1905 On this day, David Fairchild, the great botanist, married Marian Graham Bell, the daughter of Alexander Graham Bell.
Marian and David Fairchild had a long and happy marriage.
When David went on his plant explorations, Marian would often accompany him. Together the couple had three children.
David Fairchild is considered American botanical royalty for all his collecting and the sheer quantity of his plant introductions, including items like pistachios, mangoes, dates, soybeans, flowering cherries, and nectarines. Without David Fairchild, we would not have cherry trees blooming in Washington, DC. We also might not have kale at Trader Joe's. (David Fairchild is the man who brought kale to the United States.) David also got the avocado here as well.
David Fairchild had a fair amount of luck in his life. He had a generous benefactor in a wealthy woman named Barbara Latham, who funded many of his adventures.
Of course, by marrying Marian, David had access to the connections of his famous father-in-law.
Today you can continue to learn about David Fairchild and see his legacy at the Fairchild Tropical Botanic Garden in Coral Gables, Florida. It is filled with many of the plants that David himself collected. And, of course, it's named in his honor.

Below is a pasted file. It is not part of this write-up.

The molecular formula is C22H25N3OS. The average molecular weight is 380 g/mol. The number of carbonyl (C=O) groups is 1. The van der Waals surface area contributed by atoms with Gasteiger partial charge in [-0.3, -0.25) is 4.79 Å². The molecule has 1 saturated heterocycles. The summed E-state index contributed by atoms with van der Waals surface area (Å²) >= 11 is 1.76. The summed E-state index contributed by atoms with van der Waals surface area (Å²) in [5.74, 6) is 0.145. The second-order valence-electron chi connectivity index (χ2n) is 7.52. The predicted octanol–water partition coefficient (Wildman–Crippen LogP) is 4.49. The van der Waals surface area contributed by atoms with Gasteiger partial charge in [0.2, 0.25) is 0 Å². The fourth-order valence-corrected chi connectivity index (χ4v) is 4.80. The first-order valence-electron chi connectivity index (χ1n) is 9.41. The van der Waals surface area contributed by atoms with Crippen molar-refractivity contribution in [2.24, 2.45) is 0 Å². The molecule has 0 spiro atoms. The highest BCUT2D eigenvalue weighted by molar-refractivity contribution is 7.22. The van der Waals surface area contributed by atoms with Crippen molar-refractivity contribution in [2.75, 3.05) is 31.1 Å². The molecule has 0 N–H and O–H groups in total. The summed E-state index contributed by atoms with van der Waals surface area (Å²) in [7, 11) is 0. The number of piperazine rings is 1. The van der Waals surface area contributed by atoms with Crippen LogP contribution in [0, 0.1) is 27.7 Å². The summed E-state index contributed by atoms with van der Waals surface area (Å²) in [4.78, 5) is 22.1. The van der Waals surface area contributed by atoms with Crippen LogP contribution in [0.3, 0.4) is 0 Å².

1911 Harry Radlund, a gardener from Kilborne, Wisconsin, shared his garden successes with a plantsman named Henry Field.
In 1911, Henry announced a garden contest for his customers to encourage good gardening. Later, he put their stories together in The Book of a Thousand Gardens.
In the forward, Henry wrote,
I requested them to send in the stories of their gardens, true unvarnish- ed stories telling what they grew, how they grew it, what paid best, how big the garden was, what troubles they had, and how they overcame them. Also asked them to send in some pictures if possible.
These letters are the result. And they are the most interesting batch of letters I ever read.